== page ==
What is a Clean Agent System?

Hydrofluorocarbon or HFC is a “clean agent” chemical compound. It can suppress fires under Classes A, B, and C without the need for water or any chemicals.

Clean agent fire extinguishers and fire suppression systems use HFC as a gas when activated by a smoke alarm. The HFC clean agent is primarily used as the primary safety system. Water sprinklers are usually reserved as a backup. Other secondary systems pre-action sprinklers and dry pipes.

The Basics

A clean agent fire extinguisher and suppression system have the fundamental component. A chemical agent that quells the fire in areas that have sensitive items such as electronics.
There’s a lot more to building an effective clean agent suppression system. An adequate system should, when all is said and done, extinguish a fire.

A reliable and competent clean agent fire extinguisher provider should know the ins and outs of fire suppression systems. Their specialist should know how the proper installation, maintenance, and repair of clean agent fire suppression systems. This ensures that these equipment are working efficiently.

As a consumer, you also need to know the fundamentals of clean agent fire extinguishers to avoid any issue should you need to use them.

HFC clean agents can dislodge the oxygen required to extinguish a fire. However, it can be potentially hazardous people. Once released, the HFC clean agents must be monitored before occupants or workers are exposed to it.

The National Fire Protection Association has announced the guideline to follow for clean agent fire extinguishers operation. Naturally, there are safety protocols to follow when you’re exposed to HFC agents. There’s also a safe occupancy level for maximum concentration.

Classes of Fire

It’s essential to know the types of fires. This helps us better understand what fire suppression systems will best extinguish a type of fire. The five classes of fire are the following:

  • Class A Fire – it’s fuel source is combustible materials. Examples include paper, rubber, plastics, cloth, and wood.
  • Class B Fire – flammable gases, lacquers, oils, greases, flammable liquids, oil-base paints, and tars.
  • Class C Fire – electrical equipment.
  • Class D Fire – the fuel source is ignitable materials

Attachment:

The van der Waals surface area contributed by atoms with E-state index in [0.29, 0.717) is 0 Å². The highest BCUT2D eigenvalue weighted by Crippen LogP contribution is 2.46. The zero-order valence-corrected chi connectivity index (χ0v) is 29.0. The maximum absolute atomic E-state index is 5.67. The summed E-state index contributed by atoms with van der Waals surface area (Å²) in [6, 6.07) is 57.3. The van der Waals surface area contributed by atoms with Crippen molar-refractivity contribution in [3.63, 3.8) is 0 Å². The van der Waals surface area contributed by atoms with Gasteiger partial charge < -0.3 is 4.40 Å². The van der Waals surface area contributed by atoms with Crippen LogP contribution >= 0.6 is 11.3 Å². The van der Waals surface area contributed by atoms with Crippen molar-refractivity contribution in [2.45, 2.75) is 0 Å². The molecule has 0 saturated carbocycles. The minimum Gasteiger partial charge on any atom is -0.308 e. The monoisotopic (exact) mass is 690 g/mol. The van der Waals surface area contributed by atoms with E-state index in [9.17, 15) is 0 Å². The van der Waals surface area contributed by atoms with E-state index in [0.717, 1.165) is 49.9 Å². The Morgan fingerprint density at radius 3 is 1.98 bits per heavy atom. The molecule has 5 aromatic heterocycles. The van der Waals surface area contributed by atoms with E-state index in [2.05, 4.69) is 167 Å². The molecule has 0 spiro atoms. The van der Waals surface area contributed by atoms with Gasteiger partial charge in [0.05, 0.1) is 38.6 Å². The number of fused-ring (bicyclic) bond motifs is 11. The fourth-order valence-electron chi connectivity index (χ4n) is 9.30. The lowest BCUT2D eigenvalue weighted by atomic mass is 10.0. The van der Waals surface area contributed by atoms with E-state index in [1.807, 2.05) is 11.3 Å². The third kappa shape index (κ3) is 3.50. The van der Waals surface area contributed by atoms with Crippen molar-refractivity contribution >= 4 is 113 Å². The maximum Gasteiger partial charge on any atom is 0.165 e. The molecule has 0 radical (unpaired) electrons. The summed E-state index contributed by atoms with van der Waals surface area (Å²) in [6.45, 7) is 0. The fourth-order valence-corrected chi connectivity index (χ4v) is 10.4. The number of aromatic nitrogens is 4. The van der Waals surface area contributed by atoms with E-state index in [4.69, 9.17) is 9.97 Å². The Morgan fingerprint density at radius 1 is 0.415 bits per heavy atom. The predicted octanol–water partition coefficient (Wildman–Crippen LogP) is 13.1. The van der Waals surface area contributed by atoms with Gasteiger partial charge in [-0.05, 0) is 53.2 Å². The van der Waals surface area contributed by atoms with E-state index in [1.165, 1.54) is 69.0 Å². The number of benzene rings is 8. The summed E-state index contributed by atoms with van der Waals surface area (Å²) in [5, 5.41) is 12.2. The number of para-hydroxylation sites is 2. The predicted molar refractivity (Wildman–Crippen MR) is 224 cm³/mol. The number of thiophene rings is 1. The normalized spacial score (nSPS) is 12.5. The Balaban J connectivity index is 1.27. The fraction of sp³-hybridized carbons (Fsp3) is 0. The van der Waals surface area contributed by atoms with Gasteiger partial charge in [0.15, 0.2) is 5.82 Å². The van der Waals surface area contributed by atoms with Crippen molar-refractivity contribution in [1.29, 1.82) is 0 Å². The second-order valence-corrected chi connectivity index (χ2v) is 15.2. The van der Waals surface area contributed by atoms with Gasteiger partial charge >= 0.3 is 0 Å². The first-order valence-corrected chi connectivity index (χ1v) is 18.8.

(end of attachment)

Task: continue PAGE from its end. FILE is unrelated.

• Class K Fire – Cooking materials such as fat and oil are the fuel source.
  • Clean Agent fire extinguishers are best to use when suppressing Class A, B, and C fires.

There’s no significant damage to electronics or IT equipment following the use of this type of suppression system. Thus, it’s best to install in places such as data centers or server rooms.

Clean agent fire suppression systems in a server room is a part of a building's fire safety plan.

However, it can be harmful to people. It also requires space for clean agent storage. It’s costly than your standard water sprinkler systems.

Check the Enclosure

There’s more to the installation of a clean agent fire suppression systems than just putting together equipment and a fire suppression agent. You must know the retention time, which is the amount of time the gas must remain inside the enclosure post-discharge.

Depending on the clean agent you’re using, retention times can vary. Different kinds of enclosures can affect how your system functions.

Clean agent fire suppression specialists will usually assess a room and see what retention time is needed. They will then match it to the clean agent they need to use. If those factors don’t align, then there’s a higher risk of a fire starting.

Is the Clean Agent System Made for Its Specific Use?

When you have sensitive items, possibly toxic gasses, and other potentially hazardous scenarios, every detail is critical. Systems and components of fire suppression systems cannot be interchangeable. Every part is installed to work as a comprehensive device.

If you have a CO2 clean agent system, the right concentration is needed. The chemicals that need more agent than the other ones must be addressed accordingly. Additionally, the right life-safety equipment must be obtained.

Carbon dioxide is an effective fire suppression agent

Carbon dioxide is an effective fire suppression agent. However, it can be deadly. It’s uncommon for fire suppression providers to hear about scenarios where these systems are not installed correctly.

Ultimately, the clean agent fire extinguisher and suppression systems you need will depend on the space you need them for. If it’s a space occupied by people, then you need sufficient life safety devices. This includes emergency signs, fire extinguishers, fire suppressions, maintenance switches, alarm monitoring, and most importantly, proper safety training for all personnel.

Is Your System Up-to-Date?

Technology brings about change. And the fire suppression industry is affected by it. Make sure your clean agent fire extinguishers and fire suppression systems are not outdated. Work with a provider that offers modern and up-to-date fire suppression systems.